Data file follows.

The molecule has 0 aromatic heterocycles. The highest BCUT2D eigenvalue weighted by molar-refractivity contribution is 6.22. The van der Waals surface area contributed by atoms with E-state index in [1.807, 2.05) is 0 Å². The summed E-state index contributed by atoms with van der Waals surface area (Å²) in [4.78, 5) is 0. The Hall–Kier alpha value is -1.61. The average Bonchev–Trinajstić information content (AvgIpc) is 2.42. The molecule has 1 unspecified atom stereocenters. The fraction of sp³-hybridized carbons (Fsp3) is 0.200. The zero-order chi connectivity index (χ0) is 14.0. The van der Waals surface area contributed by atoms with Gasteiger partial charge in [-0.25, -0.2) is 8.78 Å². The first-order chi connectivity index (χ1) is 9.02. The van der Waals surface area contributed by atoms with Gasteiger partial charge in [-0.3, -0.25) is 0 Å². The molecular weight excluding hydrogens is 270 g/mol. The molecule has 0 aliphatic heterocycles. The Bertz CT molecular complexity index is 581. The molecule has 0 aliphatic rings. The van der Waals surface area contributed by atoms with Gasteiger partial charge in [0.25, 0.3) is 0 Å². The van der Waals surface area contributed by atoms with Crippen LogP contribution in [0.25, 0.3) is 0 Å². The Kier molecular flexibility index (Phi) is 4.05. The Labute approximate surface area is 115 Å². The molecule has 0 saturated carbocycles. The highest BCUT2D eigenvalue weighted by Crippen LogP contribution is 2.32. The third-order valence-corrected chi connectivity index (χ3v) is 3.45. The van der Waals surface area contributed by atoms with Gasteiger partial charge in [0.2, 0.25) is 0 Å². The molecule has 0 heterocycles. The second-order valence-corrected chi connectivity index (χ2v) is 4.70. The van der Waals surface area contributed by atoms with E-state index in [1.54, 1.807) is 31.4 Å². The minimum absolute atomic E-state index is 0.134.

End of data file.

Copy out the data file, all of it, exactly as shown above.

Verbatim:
The molecule has 0 aromatic heterocycles. The highest BCUT2D eigenvalue weighted by molar-refractivity contribution is 6.22. The van der Waals surface area contributed by atoms with E-state index in [1.807, 2.05) is 0 Å². The summed E-state index contributed by atoms with van der Waals surface area (Å²) in [4.78, 5) is 0. The Hall–Kier alpha value is -1.61. The average Bonchev–Trinajstić information content (AvgIpc) is 2.42. The molecule has 1 unspecified atom stereocenters. The fraction of sp³-hybridized carbons (Fsp3) is 0.200. The zero-order chi connectivity index (χ0) is 14.0. The van der Waals surface area contributed by atoms with Gasteiger partial charge in [-0.25, -0.2) is 8.78 Å². The first-order chi connectivity index (χ1) is 9.02. The van der Waals surface area contributed by atoms with Gasteiger partial charge in [-0.3, -0.25) is 0 Å². The molecular weight excluding hydrogens is 270 g/mol. The molecule has 0 aliphatic heterocycles. The Bertz CT molecular complexity index is 581. The molecule has 0 aliphatic rings. The van der Waals surface area contributed by atoms with Gasteiger partial charge in [0.25, 0.3) is 0 Å². The van der Waals surface area contributed by atoms with Crippen LogP contribution in [0.25, 0.3) is 0 Å². The Kier molecular flexibility index (Phi) is 4.05. The Labute approximate surface area is 115 Å². The molecule has 0 saturated carbocycles. The highest BCUT2D eigenvalue weighted by Crippen LogP contribution is 2.32. The third-order valence-corrected chi connectivity index (χ3v) is 3.45. The van der Waals surface area contributed by atoms with Gasteiger partial charge in [0.2, 0.25) is 0 Å². The molecule has 0 heterocycles. The second-order valence-corrected chi connectivity index (χ2v) is 4.70. The van der Waals surface area contributed by atoms with E-state index in [1.54, 1.807) is 31.4 Å². The minimum absolute atomic E-state index is 0.134.